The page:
Living Abroad in Europe: What You Should Know
With more than 6.32 million Americans living abroad in over 160 countries, the expatriate lifestyle is clearly an adventurer's delight. Living in a new country long term doesn't just give an expat a solid understanding of a new environment; it is likely to provide an immersive and first-hand understanding of its cultural nuances as well. But if packing it all in, selling all of your belongings and high-tailing it to some fabulous land faraway for years at a time is merely a reverie and not in your immediate plans, considering a short-term extended stay in Europe might just fit the bill.
Europe -- a continent that boasts 50 independent countries and where over 1.6 million Americans call home -- is the perfect place for a short-term extended stay. Europe's countries are within reasonable proximity to one another and are easily accessible by train, bus, car or a short hop on an inexpensive local air carrier like easyJet or Ryanair. Make an advance reservation with Viator, for example, and hop an early bus from Paris to Bruges for the day and you'll be walking through a Belgian UNESCO World Heritage Site in no time. Buy a Eurail Global Pass and travel unlimited by train through up to 24 countries for up to 3 months. With easy access to so many European cities, it makes sense that so many Americans call Europe home. But before you hop the first plane smokin' to Europe, here's what you should know that will make your short-term extended stay a blast.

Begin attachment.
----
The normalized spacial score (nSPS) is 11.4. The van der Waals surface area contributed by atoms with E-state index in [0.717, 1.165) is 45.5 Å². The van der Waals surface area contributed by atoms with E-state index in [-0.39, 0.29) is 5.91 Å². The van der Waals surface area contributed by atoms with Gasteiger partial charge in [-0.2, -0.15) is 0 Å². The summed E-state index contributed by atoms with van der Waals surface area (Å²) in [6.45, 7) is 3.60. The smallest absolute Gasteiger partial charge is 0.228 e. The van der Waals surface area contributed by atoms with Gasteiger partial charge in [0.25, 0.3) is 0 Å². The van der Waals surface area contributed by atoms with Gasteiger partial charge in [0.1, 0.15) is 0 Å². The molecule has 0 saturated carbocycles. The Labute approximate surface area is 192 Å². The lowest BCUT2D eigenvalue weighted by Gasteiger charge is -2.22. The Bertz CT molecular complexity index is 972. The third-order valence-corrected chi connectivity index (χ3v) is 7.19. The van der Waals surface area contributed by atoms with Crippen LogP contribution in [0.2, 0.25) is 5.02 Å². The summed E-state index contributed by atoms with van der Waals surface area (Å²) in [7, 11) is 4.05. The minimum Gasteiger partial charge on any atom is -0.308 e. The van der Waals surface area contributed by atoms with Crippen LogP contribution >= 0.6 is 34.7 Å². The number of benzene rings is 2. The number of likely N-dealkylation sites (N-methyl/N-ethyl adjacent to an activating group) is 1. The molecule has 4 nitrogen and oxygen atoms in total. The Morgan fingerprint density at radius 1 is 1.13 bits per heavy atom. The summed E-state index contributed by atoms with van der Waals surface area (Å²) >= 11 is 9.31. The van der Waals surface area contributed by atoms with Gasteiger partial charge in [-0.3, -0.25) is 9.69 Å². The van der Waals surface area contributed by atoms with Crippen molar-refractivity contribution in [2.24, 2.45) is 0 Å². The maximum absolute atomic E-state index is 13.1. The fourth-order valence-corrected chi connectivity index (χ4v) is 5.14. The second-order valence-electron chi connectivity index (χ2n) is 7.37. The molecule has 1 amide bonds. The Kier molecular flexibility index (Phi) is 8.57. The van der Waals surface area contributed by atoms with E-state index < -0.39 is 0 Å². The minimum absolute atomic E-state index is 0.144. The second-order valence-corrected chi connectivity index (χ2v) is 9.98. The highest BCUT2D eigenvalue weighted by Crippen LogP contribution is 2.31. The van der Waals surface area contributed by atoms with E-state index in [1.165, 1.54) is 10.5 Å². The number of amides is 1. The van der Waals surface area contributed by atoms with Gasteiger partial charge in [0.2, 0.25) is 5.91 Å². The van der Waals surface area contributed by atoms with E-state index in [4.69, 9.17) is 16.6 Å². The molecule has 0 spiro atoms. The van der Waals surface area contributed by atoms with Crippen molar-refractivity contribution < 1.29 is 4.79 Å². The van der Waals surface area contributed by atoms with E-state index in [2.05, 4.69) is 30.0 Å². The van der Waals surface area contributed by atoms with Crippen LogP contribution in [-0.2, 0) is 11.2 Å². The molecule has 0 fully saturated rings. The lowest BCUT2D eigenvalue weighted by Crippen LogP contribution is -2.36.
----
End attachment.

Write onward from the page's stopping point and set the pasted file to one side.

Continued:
No Visa Required
Once you arrive in your new home-away-from-home, feel free to store your passport a little deeper in your backpack -- but only if you are traveling within the European Union's Schengen Zone, which comprises 26 countries without internal border controls.
Finding a Place to Live
Link Up With Expats
To not immerse fully, during what most would consider an enviable experience, would be a travesty! Revel in the beauty of Europe's amazing cities and its people on your short-term extended stay. And if you aren't ready for the life of a long-term expat just yet but have become smitten with a short-term stay -- as many are known to do -- repatriate to the United States for a mere 6 months … and then just turn around and do it all over again.